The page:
Shawcross (Deliver Us from Evil), son of the chief British prosecutor at the Nuremberg trials, considers the legal and political issues surrounding the detention and trial of Khalid Sheikh Mohammed, the mastermind of the September 11 attacks. The Nuremberg trials, which introduced the concept of “crimes against humanity,” became the precedent for postwar justice, highlighting the difficulty of properly prosecuting “those who commit hideous and unprecedented crimes.” Using the judgment of Justice Robert Jackson, the lead American prosecutor at Nuremberg, as a guide, Shawcross explores what form of justice the al-Qaeda defendants should receive, the pros and cons of military versus federal courts, the admissibility of evidence gained under the CIA’s “enhanced interrogation techniques,” and the differing policies of the Bush and Obama administrations regarding “unlawful combatants,” the Geneva Conventions, Guantánamo, and justice. He takes liberal-leaning groups like the ACLU to task for their zeal in defending (and delaying the military trials) of “Islamists who wish to destroy western society,” and finds his native Britain becoming a dangerous breeding ground for Islamist extremism among young Muslims. Concluding that prisoners will have far greater right in military tribunals now than they did at Nuremberg, this thoughtful, passionately right-wing study underscores the thorny difficulties the U.S. has faced in bringing the September 11 attackers to court. (Jan.)
“The examination is elegant and fast-reading… Many things make Justice and the Enemy a worthy read, starting with the author’s recitation of the history.”
New York Times Book Review
"A reminder that critical contemporary judgments about wartime justice do not always persist."
“Brief but immensely useful.”
“This is a clear-minded, thoughtful and unsentimental book that succeeds brilliantly in showing that it is not the job of overpaid, posturing lawyers to removed every element of lethal risk on behalf of fanatical mass murderers.”
“A probing analysis grounded in history, law, and politics…By clarifying the dilemmas that America faces in justly defeating its jihadist enemies and by putting into perspective both America’s achievement and errors in the struggle against Islamist terrorism, Shawcross shows himself a true friend of freedom and democracy.”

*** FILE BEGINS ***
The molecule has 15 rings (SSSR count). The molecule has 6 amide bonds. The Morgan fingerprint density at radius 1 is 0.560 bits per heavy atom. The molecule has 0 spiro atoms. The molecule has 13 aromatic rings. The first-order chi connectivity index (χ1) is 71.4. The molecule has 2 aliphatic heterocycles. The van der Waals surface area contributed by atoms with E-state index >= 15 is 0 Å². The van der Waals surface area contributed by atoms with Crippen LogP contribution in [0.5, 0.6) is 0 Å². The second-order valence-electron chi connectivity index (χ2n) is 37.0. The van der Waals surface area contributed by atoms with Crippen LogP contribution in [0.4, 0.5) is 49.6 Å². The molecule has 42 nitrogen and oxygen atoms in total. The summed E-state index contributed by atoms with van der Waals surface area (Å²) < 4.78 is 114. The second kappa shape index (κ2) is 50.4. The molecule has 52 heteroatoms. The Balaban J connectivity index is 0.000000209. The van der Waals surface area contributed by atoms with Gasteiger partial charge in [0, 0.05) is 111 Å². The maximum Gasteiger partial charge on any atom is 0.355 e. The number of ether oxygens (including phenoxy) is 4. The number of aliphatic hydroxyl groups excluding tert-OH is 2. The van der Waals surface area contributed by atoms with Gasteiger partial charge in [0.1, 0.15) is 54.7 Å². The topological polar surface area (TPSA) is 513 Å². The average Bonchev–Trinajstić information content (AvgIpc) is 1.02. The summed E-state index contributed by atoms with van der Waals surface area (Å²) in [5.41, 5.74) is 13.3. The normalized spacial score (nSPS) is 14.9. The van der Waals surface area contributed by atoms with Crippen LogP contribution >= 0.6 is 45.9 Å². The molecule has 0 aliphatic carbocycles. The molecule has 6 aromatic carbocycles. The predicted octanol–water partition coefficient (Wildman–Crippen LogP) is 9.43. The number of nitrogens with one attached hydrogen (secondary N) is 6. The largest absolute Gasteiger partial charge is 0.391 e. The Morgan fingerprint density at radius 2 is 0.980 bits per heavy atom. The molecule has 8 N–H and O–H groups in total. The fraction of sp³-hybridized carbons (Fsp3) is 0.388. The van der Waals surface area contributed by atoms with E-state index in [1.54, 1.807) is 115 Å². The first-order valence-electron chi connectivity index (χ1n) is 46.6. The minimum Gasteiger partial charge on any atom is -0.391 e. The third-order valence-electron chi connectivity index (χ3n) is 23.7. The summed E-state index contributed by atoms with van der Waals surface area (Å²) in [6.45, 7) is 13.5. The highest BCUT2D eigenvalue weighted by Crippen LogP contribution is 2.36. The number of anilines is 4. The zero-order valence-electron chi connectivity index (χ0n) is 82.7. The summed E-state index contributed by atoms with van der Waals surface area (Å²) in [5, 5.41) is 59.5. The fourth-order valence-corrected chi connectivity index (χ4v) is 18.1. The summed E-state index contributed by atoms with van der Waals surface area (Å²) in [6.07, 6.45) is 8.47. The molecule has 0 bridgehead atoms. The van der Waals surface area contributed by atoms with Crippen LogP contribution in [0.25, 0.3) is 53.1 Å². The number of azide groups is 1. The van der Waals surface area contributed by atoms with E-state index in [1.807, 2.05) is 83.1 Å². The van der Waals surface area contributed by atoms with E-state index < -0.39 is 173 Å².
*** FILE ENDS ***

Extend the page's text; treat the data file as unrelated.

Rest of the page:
“a daring plunge into a debate that has become an emotional minefield… Credit Shawcross for striving to guide readers through a moral labyrinth out of which he makes no definite claims to know the path.”
Kirkus, October 10, 2011
“A controversial intervention into the ongoing political and legal argument about whether and how to try Khalid Sheik Mohammed and his co-conspirators for their role in the 9/11 attack… Shawcross (The Queen Mother: The Official Biography, 2009, etc.) takes a no-holds-barred approach to the issues involved in putting the alleged perpetrators of 9/11 on trial for their crimes… Sure to cause further heated debate on the Mohammed situation and other similar scenarios.”
Publishers WeeklyOctober 3, 2011
“Shawcross explores what form of justice the al-Qaeda defendants should receive, the pros and cons of military versus federal courts, the admissibility of evidence gained under the CIA’s ‘enhanced interrogation techniques,’ and the differing policies of the Bush and Obama administrations regarding ‘unlawful combatants,’ the Geneva Conventions, Guantánamo, and justice…. This thoughtful, passionately right-wing study underscores the thorny difficulties the U.S. has faced in bringing the September 11 attackers to court.”
“[Shawcross] returns to the political fray with a vital contribution to the ongoing debate over how Western democracies should deal with terrorists… This subject, and book, will be controversial. But it will also be of increasing relevance in the years ahead. Shawcross's work distinguishes itself not just by taking on a subject most other writers have shied away from but by reaching answers. It should be read by policy-makers and public alike.
“Thoughtful, challenging and deeply depressing… [Shawcross] argues a compelling case… This book is lucidly argued, well informed and exceptionally well written”